Talent management has become a top priority for organizations, highlighting that the optimization of talent in the workforce directly affects everyday operations and in turn drives the bottom line. The ASTD-i4cp Talent Management Practices and Opportunities Study found that 19.9% of organizations reported that they manage talent effectively to a high or very high degree, with an additional one fifth admitting that their companies were effective users of talent to only a small extent or not at all. Talent management is anticipated to grow: over 80% of participants predict a growth in the next three years. What does the talent management puzzle look like? With talent management expected to become more important in the near future, it is essential to have a clear understanding of what talent management comprises and how the pieces of the puzzle fit together. According to many study participants, talent management should be a holistic initiative made up of integrated parts that create a synergy amongst the components. Ideally, talent management comprises a whole that exceeds the sum of its parts. The more integration that occurs between the elements, the more cohesive and effective the talent management program becomes. This is what distinguishes talent management from an array of conventional HR programs that have less connectivity. Only 18.7% of the survey respondents indicated that their companies integrated talent management components to a high or very high extent, and only 19.7% said their firm had the technological capability to do so. The element that was most integrated into the talent management program was performance management, with 63.7% of respondents citing it as being integrated to a high or very high extent in their organization. Learning/training was a close second (61.7%), followed by leadership development (59.1%), high-potential employee development (52.8%), and individual professional development (44.4%). All the components showed positive correlations with talent management effectiveness, with employee engagement (r=0.56) having the strongest correlation. As a high level of integration is positively and significantly correlated with the ability to manage talent effectively, organizations that wish to further integrate their programs and approaches have significant opportunities to improve their talent management function. Source: Talent Management: Practices and Opportunities (ASTD/i4cp) Click here to learn more about ASTD Research.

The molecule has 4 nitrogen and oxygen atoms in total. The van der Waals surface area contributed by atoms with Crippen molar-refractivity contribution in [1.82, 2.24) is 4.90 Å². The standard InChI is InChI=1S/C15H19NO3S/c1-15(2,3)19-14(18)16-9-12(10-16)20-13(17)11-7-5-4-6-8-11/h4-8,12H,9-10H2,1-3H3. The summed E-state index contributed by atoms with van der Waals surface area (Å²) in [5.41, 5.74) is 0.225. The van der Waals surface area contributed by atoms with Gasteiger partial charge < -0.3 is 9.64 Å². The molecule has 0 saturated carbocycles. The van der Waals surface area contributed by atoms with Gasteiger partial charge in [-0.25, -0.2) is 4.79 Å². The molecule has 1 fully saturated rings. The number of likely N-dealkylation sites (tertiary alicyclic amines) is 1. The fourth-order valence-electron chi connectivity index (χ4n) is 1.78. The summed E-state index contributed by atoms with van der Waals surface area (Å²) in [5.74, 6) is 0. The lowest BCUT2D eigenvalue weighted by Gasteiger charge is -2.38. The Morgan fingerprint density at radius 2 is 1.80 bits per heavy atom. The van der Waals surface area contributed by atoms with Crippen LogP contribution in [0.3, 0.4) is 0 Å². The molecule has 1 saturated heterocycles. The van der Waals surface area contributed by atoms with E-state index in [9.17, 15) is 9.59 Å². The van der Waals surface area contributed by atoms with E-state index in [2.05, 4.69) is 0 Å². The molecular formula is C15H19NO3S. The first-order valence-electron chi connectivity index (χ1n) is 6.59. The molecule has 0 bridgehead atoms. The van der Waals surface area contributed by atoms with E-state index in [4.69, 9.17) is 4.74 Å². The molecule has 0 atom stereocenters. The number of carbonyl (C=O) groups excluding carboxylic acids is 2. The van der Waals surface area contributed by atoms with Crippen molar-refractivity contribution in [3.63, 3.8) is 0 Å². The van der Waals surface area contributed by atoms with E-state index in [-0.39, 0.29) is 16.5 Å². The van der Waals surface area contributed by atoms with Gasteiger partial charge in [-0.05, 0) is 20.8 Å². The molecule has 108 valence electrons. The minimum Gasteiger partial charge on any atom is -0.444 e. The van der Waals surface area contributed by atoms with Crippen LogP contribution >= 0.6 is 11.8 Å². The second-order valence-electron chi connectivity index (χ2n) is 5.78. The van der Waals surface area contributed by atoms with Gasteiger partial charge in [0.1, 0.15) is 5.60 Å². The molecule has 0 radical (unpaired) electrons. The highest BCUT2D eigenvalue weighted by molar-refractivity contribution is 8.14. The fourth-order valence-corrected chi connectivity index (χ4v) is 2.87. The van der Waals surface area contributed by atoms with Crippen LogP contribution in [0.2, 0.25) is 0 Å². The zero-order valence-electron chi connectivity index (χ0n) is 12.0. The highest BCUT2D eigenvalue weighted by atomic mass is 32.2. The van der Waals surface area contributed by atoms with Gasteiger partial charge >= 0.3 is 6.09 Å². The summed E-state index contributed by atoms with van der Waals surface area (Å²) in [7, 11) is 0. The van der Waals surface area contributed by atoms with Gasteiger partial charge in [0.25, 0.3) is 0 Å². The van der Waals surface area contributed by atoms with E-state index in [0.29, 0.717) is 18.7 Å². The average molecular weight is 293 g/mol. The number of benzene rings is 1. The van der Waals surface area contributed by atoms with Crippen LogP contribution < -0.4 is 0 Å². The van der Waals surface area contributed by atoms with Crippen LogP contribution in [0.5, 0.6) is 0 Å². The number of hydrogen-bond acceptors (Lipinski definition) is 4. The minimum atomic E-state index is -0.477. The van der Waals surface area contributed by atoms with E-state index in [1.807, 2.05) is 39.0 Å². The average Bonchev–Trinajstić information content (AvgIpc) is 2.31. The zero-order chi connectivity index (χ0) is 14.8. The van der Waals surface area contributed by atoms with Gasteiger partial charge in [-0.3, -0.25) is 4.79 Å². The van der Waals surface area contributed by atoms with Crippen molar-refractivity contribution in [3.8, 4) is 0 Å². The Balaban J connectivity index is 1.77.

YOUR SALES MANAGER IS NOT AVAILABLE TO ANSWER THAT QUESTION. YOUR EXPERIENCED SALES REP JUST LOST ANOTHER SALE. THE TEAM NEEDS TRAINING…(AGAIN). What is the problem here? The Sales Team has many needs for accomplishing its objectives. As Sales Trainers, your responsibility rests on your ability to teach your sales reps and sales managers HOW to manage those objectives. This can be done by isolating the specific metrics, processes and competencies. What are those objectives? What processes do you design that meet business goals? What metrics are you focusing on to drive performance? What competencies have you identified in EACH of your sales team members? WHAT EXACTLY IS YOUR SALES TEAM DOING, SAYING AND ACCOMPLISHING AFTER YOUR TRAINING IS OVER? It is important now for Sales Trainers to keep on top of the details of sales by focusing on training teams how to execute the right sales activities at the time, with the right knowledge, and building up the people you hire on the sales force the right way. The benefits of focusing on training impact are well worth the impact study: The amount of money gained, time savings and team performance increases are too high to ignore. A Sales Trainer can develop training systems that keep sales management operations manageable and profitable. IS YOUR SYSTEM WORKING? The end result of how your sales management team operates depends on how masterful you are at teaching, duplicating and re-focusing on the metrics, processes and competencies that drive your sales performance results. If the trainer does not monitor this closely, the impact of their training will not likely produce a successful outcome long term – and is usually seen in the unstable monthly sales revenue results and costly turn over in sales employees. This is not a good testimony for sales training – and unfortunately it exists in far too many organizations. Sales Training Drivers is committed to helping you identify these challenges and offering real world solutions to drive sales.